Does the duration between your periods vary? What about the extent of the period itself? Has it changed dramatically? Is the volume of blood discharged different from usual?
If you answered in the affirmative to any of these questions, you could be experiencing irregular menstrual periods.
It is quite normal for girls who have just reached puberty and older ladies who are nearing menopause to experience irregular periods. These two groups are susceptible because the hormone levels in their bodies are changing, particularly oestrogen and progesterone.
Other reasons for a woman to experience irregular periods include:
• Hormonal levels affected by changes in the hypothalamus, pituitary, thyroid, ovary or adrenal glands
• Genetic disorders, such as gonadal dysgenesis, Turner syndrome, congenital adrenal hyperplasia, androgen insensitivity and polycystic ovarian syndrome
• Abnormalities in the reproductive system, such as pregnancy, endometriosis, cancer, uterine fibroids and thickening of polyps on the uterine lining
• Change in contraception method
• The effect of certain contraceptives and drugs
• Drastic lifestyle changes, such as excessive exercising, huge weight gain or loss, eating disorders and stressDon’t panic if you suspect you have irregular periods, because it can happen due to your lifestyle choices. Perhaps you intend to take part in a marathon and have been training intensely? That can trigger irregular periods.Massive changes in weight can bring about irregular periods.
On a yo-yo diet? Fluctuations in weight are also a potential cause. So going back to a healthy, balanced lifestyle could sort this problem out by itself.
However, you should have a doctor look into your condition if you have any of the following symptoms:
• Three or more periods missed in the past year
• Period arrives more often than every 21 days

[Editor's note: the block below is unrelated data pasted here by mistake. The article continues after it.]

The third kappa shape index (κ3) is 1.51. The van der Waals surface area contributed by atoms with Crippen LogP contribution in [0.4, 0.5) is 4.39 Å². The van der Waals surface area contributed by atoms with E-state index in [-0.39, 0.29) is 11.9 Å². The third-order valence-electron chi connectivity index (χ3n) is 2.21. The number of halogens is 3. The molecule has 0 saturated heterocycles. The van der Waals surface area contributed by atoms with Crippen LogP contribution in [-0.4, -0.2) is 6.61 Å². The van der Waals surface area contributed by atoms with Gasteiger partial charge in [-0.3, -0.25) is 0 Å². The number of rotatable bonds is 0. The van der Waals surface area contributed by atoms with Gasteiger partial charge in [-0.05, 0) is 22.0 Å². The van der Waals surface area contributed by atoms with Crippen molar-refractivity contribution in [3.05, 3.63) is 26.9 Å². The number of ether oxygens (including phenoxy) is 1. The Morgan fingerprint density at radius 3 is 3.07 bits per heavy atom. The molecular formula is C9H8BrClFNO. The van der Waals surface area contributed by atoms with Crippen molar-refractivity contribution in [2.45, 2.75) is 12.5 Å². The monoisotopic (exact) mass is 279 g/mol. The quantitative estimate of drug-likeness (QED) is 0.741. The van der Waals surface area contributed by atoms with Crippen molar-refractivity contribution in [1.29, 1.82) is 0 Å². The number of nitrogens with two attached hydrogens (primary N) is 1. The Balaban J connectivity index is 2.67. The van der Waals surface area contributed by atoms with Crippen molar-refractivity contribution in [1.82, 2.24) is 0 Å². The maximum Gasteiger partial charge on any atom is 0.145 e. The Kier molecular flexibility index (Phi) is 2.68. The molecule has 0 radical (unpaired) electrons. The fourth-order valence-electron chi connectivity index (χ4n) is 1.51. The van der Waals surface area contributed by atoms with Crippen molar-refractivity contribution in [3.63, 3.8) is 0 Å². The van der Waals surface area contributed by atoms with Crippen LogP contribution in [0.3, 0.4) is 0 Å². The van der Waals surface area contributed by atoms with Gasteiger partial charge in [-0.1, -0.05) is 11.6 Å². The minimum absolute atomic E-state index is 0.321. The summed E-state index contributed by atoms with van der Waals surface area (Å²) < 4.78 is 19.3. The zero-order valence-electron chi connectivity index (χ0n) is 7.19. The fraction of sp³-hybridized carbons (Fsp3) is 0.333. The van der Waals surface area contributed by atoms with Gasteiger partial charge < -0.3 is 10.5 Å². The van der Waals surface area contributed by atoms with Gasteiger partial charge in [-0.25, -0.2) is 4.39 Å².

• Period arrives less often than every 35 days
• Bleeding more heavily than usual during a cycle
• Bleeding for more than seven days a cycle
• Experience more pain than usual during a period
Let’s focus on three particular causes of irregular periods.
1. Polycystic Ovarian Syndrome (PCOS)
In this disorder, a woman secretes an abundance of the male hormone androgen. According to HealthXchange, 4% to 7% of women of reproductive age suffer from it.
Besides irregular periods, a woman with PCOS will develop male characteristics like:
• Deepening of the voice
• Increased body hair
• Male pattern hair loss
She could also develop:
• High blood pressure
• Elevated cholesterol levels
2. EndometriosisYou may not realise it, but excessive exercise can also affect menstrual regularity.
This condition occurs when the lining of the womb appears in other parts of the body, usually:
• Inside the pelvic area and attached to the ovaries
• The ligaments behind the womb
• The tissue layer lining the pelvis
• The bladder and ureters or the bowel
Like cancer, there are four stages in endometriosis, with Stage One referring to a minimal amount, and Stage Four a severe amount.
Irregular periods aside, a woman with endometriosis usually suffers from pelvic pain. Sometimes, the pain can be chronic. There might be pain during or after sex, and when passing motion. She may also have some fertility problems.
However, the only way to confirm this condition is via diagnostic keyhole surgery, although an ultrasound can sometimes detect endometriotic cysts in the ovaries, while an experienced doctor may also detect it in other areas.
One important piece of advice women should heed is to take note when there is pain in the pelvic region. This is because the average age that endometriosis is confirmed is around 28 years, while the average age the pain symptoms occur is around 20 years – eight years of pain could cause a lot of damage.
Uterine fibroids are the most common growth of the female reproductive system. About 20% of women will get it during their reproductive life. Luckily, these growths are usually benign. They can grow as a single lump or in multiples, and vary in size. They usually strike women in their 30s and 40s, and are usually linked to female hormones. They also seem to run in families.
The larger the growths, the more symptoms the woman will manifest. Besides irregular periods, other symptoms may include:
• Bloating or discomfort around the abdomen
• Lower back pain
• Pain during sex
• Difficulty in urination or frequent urination
The above is not meant to replace a visit to the clinic. Don’t let embarrassment stop you from getting your irregular periods looked at.